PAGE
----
How to Keep Editors Happy, Part 2
Here are even more ways to stay on an editor’s good side:
- Never, never, never mention how much your mother or your best friend loves your work.
- If an editor rejects your story or pitch, say thanks and move on. Do not try to convince the editor to change his mind.
- Avoid being cutesy. Letters with animal stickers and manuscripts tied with ribbons and fake flowers won’t win you any points. Do you think John Grisham submits his manuscripts to his editor adorned with heart stickers? Doubtful!
- A brief e-mail or note are acceptable methods to use to follow up on a submission after a reasonable time frame. Never call an editor to check on a submission unless they specified that it was fine to do so. It is vital you be persistent without being pushy and there is a very fine line between the two.
- When it comes to deadlines, never allow yourself to think they are negotiable. When an editor gives you a deadline, write it in permanent marker on your calendar and consider it as solid as if you’d chiseled it in stone. Only a life or death circumstance should have you approaching an editor for an extension. If the unthinkable has happened and you know you won’t make your deadline, let the editor know immediately; do not wait until the day the piece is due.
- Don’t whine or complain to an editor. They don’t want to hear about your unsympathetic spouse, the technological difficulties you are having, or the outrageous car repair bill you have. They have enough of their own issues to deal with.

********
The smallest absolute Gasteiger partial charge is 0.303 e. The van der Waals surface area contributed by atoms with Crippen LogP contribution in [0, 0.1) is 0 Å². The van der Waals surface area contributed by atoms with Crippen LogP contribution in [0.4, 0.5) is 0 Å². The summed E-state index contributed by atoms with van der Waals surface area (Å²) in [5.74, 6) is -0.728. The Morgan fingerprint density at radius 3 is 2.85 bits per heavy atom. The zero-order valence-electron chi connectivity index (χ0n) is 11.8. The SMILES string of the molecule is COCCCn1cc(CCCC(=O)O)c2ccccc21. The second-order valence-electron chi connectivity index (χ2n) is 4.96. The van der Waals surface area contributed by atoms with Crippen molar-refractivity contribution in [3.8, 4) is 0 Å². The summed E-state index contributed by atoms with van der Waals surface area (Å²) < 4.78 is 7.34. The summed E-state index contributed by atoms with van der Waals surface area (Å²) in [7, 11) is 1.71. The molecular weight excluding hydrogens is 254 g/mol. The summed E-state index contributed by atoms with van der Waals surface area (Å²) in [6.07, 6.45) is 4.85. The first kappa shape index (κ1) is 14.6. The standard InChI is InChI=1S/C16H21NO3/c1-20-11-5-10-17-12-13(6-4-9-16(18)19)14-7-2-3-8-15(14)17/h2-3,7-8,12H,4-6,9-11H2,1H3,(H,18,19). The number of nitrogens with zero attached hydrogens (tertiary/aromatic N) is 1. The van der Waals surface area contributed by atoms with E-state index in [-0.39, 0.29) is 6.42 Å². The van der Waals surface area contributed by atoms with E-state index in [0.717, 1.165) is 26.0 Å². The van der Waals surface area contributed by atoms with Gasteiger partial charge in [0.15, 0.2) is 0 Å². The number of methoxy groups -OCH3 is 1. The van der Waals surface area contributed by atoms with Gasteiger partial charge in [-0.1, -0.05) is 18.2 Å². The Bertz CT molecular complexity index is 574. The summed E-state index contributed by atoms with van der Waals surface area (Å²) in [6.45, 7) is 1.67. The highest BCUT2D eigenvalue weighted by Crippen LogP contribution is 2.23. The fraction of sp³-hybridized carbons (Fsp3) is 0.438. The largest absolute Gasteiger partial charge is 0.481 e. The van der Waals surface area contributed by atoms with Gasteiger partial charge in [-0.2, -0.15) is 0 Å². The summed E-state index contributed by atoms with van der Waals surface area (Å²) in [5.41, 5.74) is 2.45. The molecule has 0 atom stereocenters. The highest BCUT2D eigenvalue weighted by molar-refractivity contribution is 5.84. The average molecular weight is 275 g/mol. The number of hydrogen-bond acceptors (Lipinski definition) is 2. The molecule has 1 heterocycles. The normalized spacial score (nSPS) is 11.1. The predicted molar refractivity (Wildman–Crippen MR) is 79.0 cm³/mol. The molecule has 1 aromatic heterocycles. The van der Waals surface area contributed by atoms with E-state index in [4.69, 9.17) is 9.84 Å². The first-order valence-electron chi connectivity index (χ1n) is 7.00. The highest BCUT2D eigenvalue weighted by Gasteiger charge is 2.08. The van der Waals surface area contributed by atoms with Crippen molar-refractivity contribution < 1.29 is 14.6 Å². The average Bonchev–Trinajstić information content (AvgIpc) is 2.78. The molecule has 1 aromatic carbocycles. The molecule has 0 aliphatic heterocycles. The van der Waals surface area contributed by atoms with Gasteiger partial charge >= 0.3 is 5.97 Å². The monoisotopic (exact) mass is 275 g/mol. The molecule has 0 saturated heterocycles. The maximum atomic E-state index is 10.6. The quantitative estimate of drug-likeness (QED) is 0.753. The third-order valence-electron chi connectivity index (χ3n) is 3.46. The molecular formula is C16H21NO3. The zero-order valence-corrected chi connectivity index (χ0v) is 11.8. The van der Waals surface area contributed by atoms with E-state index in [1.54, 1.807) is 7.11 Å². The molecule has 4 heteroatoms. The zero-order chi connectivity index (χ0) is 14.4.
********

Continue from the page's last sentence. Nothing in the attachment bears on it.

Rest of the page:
- Double check your sources and triple check your facts before sending in any material. Make sure every name is spelled correctly and that information is accurate.
- Never try to pass off a promotional piece of writing as an article. Editors can see right through your attempts and will not be impressed.
- Spend as much time and energy on query letters as you spend on articles and stories.
- Don’t skimp on research. Find the answers to those tough questions. Dig until you unearth little-known statistics. Err on the side of doing too much research versus not enough to ensure you end up with a well-rounded article or story.
- Never promise something you can’t deliver. If the editor wants a particular picture, a specific source included in an article, or a piece done by a certain day, don’t commit to it unless you are 100% certain you can follow through. It is essential that editors know you are reliable.
Keeping your editors happy will pay off big time!